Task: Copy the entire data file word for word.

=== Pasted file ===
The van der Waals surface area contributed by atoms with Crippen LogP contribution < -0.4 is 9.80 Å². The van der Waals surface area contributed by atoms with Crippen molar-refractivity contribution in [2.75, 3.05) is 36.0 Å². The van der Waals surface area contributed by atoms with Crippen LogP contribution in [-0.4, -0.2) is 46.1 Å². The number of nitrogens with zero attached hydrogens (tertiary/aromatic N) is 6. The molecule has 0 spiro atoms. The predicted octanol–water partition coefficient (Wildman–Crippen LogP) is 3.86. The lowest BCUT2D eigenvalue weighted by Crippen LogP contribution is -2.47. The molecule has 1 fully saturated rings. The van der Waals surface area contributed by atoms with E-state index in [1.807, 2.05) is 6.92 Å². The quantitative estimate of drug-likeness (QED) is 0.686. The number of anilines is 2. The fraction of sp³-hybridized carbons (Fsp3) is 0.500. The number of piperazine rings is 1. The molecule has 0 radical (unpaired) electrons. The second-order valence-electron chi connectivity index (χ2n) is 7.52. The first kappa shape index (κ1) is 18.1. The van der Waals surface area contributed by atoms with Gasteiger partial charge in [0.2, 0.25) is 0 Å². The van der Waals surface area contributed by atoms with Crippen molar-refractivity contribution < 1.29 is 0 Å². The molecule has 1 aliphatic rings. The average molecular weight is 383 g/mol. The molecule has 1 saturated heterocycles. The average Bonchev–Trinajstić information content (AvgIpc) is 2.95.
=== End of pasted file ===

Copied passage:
The van der Waals surface area contributed by atoms with Crippen LogP contribution < -0.4 is 9.80 Å². The van der Waals surface area contributed by atoms with Crippen molar-refractivity contribution in [2.75, 3.05) is 36.0 Å². The van der Waals surface area contributed by atoms with Crippen LogP contribution in [-0.4, -0.2) is 46.1 Å². The number of nitrogens with zero attached hydrogens (tertiary/aromatic N) is 6. The molecule has 0 spiro atoms. The predicted octanol–water partition coefficient (Wildman–Crippen LogP) is 3.86. The lowest BCUT2D eigenvalue weighted by Crippen LogP contribution is -2.47. The molecule has 1 fully saturated rings. The van der Waals surface area contributed by atoms with E-state index in [1.807, 2.05) is 6.92 Å². The quantitative estimate of drug-likeness (QED) is 0.686. The number of anilines is 2. The fraction of sp³-hybridized carbons (Fsp3) is 0.500. The number of piperazine rings is 1. The molecule has 0 radical (unpaired) electrons. The second-order valence-electron chi connectivity index (χ2n) is 7.52. The first kappa shape index (κ1) is 18.1. The van der Waals surface area contributed by atoms with Gasteiger partial charge in [0.2, 0.25) is 0 Å². The van der Waals surface area contributed by atoms with Crippen molar-refractivity contribution < 1.29 is 0 Å². The molecule has 1 aliphatic rings. The average molecular weight is 383 g/mol. The molecule has 1 saturated heterocycles. The average Bonchev–Trinajstić information content (AvgIpc) is 2.95.